Ten Years With Guru Dutt: Abrar Alvi's Journey: The Guru Dutt-Alvi Memoirs
This is the first book in English I have been asked to review where the chapter heads are in a different language - Urdu/Hindi. And the reason is not very difficult to find. Each chapter head is an apt title of a song from Guru Dutt's films. And who could be better equipped to chronicle his ten reminiscence-filled years with the enigmatic Dutt than his screen writer and director of one of his films, the very articulate Abrar Alvi. But there is nothing enigmatic about Alvi. He goes full steam ahead with a variety of priceless anecdotes, which banish forever the picture of Guru Dutt (as seen on the book's front cover), as a somewhat dour person.
There's his name itself. It seems Guru Dutt was in love with Bengal and things Bengali. He was born Gurudutt Padekone and hailed from Karnataka. But if he was proud enough of his mother, a linguist in four languages including Bengali, he wanted passionately to show his love of Bengal. So he dropped his last name, Padukone, split Gurudutt into Guru Dutt, to look and sound more Bengali, and when a script did not have Bengal as the locale, he went out of his way to take his cast and crew to a Bengal village to use the landscape.
The other unknown side of Guru Dutt was his love of fun, sometimes leading to mischief. When he found out that comedian Mehmood was superstitious about anyone touching his nose, he made it a point to get someone to chase him with the threat of touching his nose. He also tried to embarrass Mehmood by insisting that he take a drink. He stopped short of getting the drink poured down Mehmood's throat. Later he sobered up when he was told by the comedian how drink had ruined his alcoholic father's promising career and that his descendants were likely to have alcohol on their veins for generations.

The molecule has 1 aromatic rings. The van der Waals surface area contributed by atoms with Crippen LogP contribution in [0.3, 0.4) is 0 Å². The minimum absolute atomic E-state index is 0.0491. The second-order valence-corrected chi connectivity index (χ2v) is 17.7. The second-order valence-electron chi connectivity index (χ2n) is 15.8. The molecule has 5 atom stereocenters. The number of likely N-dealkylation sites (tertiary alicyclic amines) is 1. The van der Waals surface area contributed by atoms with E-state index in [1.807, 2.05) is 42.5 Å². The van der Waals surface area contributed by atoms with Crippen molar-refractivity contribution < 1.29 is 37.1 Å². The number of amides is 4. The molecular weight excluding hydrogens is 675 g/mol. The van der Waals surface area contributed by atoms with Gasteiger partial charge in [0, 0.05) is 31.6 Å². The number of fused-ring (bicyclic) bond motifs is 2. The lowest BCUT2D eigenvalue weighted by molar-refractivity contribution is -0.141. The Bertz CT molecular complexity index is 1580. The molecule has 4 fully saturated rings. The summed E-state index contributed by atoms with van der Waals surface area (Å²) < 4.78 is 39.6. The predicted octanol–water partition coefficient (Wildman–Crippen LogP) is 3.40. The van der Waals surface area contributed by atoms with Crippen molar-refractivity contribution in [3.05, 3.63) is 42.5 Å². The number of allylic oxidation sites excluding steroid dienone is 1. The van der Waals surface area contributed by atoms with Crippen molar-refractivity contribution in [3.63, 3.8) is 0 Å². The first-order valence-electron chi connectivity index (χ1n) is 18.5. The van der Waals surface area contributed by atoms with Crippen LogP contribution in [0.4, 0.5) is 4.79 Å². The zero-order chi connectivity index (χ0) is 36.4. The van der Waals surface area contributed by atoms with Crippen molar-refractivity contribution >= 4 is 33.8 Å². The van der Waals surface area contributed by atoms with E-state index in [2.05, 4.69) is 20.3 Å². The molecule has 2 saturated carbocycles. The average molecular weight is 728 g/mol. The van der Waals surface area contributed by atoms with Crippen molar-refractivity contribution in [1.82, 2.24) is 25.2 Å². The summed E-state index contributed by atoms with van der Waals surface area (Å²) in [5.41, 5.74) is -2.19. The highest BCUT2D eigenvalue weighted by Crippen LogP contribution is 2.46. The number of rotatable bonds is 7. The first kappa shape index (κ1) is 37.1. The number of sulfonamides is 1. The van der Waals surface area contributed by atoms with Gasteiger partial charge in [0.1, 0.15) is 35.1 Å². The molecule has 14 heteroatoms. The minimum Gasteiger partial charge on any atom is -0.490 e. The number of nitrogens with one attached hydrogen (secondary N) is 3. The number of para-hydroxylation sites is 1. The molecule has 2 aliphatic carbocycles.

Some of the anecdotes are nothing short of shattering - such as the discovery of Waheeda Rehman, whose acting potential was known in Hyderabad when Dutt, Alvi and others watched her escaping from a buffalo that was chasing her on the street below their window. When Waheeda was eventually asked to act in a film, she stoutly refused to change her name, as did other Muslims such as Dilip Kumar.
Dutt's disturbed relationship with his wife Geeta, who unjustly suspected his relationship with Waheeda, came to a climax when Waheeda's name was attached to a love letter sent to Dutt, asking him for a 'secret' meeting on Marine Drive. Dutt stationed himself at a point where he could see Geeta and Smriti Biswas in a chauffeur-driven car slowly drive past the assigned spot. So outraged was Dutt at this silly attempt to trap him that he later admitted that it was the only time that he had lifted his hand on his wife.
In the book, however, his life takes second place to accounts of his film-making. It was already known that when it came to filming a song or using lighting with contrived effects, there was no one who could excel Dutt. So when he gave Abrar Alvi the chance to direct Sahib, Bibi aur Ghulam, Alvi respectfully handed over the filming of the songs to Dutt.
Among the best parts of an excellently produced book are the photographs that are relevantly chosen, beautifully reproduced and cover the wide range of his films with taste and elegance. The most poignant anecdote in the book relates to Dutt's tragic suicide in a moment of depression. It seems that Dutt and Alvi had often discussed different methods of committing suicide, even if they were in academic terms. They had once agreed that swallowing whole suicide pus sometimes did not work and it was important that the pills should be crushed and then diluted in a liquid. That moment when Alvi entered Dutt's room (everyone had thought he was sleeping late) and saw a pale pink liquid in a glass lying beside his bed, he knew that Dutt had killed himself.
Amita Malik is a Delhi-based writer on cinema